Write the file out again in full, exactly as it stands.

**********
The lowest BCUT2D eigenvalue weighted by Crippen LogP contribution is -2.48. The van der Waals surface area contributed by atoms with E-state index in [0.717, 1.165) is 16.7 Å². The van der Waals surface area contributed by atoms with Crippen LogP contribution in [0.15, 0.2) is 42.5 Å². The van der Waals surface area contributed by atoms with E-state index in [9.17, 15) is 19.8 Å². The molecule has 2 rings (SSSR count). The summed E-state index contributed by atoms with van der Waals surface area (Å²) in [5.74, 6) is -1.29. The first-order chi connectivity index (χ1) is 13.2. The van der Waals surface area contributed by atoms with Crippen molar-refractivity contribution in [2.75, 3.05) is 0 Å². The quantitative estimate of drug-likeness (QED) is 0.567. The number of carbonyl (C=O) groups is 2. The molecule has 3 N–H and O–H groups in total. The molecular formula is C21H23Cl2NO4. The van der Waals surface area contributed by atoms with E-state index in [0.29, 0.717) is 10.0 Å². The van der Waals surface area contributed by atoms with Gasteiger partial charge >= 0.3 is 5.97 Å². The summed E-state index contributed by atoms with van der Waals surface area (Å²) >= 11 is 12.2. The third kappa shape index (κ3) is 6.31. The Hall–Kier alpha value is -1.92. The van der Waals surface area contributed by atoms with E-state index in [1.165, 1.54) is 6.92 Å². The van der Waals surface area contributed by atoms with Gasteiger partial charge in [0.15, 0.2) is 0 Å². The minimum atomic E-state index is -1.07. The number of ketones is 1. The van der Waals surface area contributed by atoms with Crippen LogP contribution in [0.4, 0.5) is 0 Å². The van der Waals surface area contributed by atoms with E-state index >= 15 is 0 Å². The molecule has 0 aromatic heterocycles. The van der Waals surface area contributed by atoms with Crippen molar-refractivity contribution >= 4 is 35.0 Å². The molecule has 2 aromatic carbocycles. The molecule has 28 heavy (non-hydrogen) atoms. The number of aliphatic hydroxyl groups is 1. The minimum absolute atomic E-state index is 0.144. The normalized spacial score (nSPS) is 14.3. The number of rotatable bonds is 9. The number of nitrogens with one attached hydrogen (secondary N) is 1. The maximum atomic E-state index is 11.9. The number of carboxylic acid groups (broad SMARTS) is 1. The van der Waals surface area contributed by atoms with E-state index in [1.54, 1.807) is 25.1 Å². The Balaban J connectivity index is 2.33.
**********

The lowest BCUT2D eigenvalue weighted by Crippen LogP contribution is -2.48. The van der Waals surface area contributed by atoms with E-state index in [0.717, 1.165) is 16.7 Å². The van der Waals surface area contributed by atoms with Crippen LogP contribution in [0.15, 0.2) is 42.5 Å². The van der Waals surface area contributed by atoms with E-state index in [9.17, 15) is 19.8 Å². The molecule has 2 rings (SSSR count). The summed E-state index contributed by atoms with van der Waals surface area (Å²) in [5.74, 6) is -1.29. The first-order chi connectivity index (χ1) is 13.2. The van der Waals surface area contributed by atoms with Crippen molar-refractivity contribution in [2.75, 3.05) is 0 Å². The quantitative estimate of drug-likeness (QED) is 0.567. The number of carbonyl (C=O) groups is 2. The molecule has 3 N–H and O–H groups in total. The molecular formula is C21H23Cl2NO4. The van der Waals surface area contributed by atoms with E-state index in [0.29, 0.717) is 10.0 Å². The van der Waals surface area contributed by atoms with Gasteiger partial charge >= 0.3 is 5.97 Å². The summed E-state index contributed by atoms with van der Waals surface area (Å²) >= 11 is 12.2. The third kappa shape index (κ3) is 6.31. The Hall–Kier alpha value is -1.92. The van der Waals surface area contributed by atoms with E-state index in [1.165, 1.54) is 6.92 Å². The van der Waals surface area contributed by atoms with Gasteiger partial charge in [0.15, 0.2) is 0 Å². The minimum atomic E-state index is -1.07. The number of ketones is 1. The van der Waals surface area contributed by atoms with Crippen LogP contribution in [0.4, 0.5) is 0 Å². The van der Waals surface area contributed by atoms with E-state index >= 15 is 0 Å². The molecule has 0 aromatic heterocycles. The van der Waals surface area contributed by atoms with Crippen molar-refractivity contribution >= 4 is 35.0 Å². The molecule has 2 aromatic carbocycles. The molecule has 28 heavy (non-hydrogen) atoms. The number of aliphatic hydroxyl groups is 1. The minimum absolute atomic E-state index is 0.144. The normalized spacial score (nSPS) is 14.3. The number of rotatable bonds is 9. The number of nitrogens with one attached hydrogen (secondary N) is 1. The maximum atomic E-state index is 11.9. The number of carboxylic acid groups (broad SMARTS) is 1. The van der Waals surface area contributed by atoms with E-state index in [1.54, 1.807) is 25.1 Å². The Balaban J connectivity index is 2.33.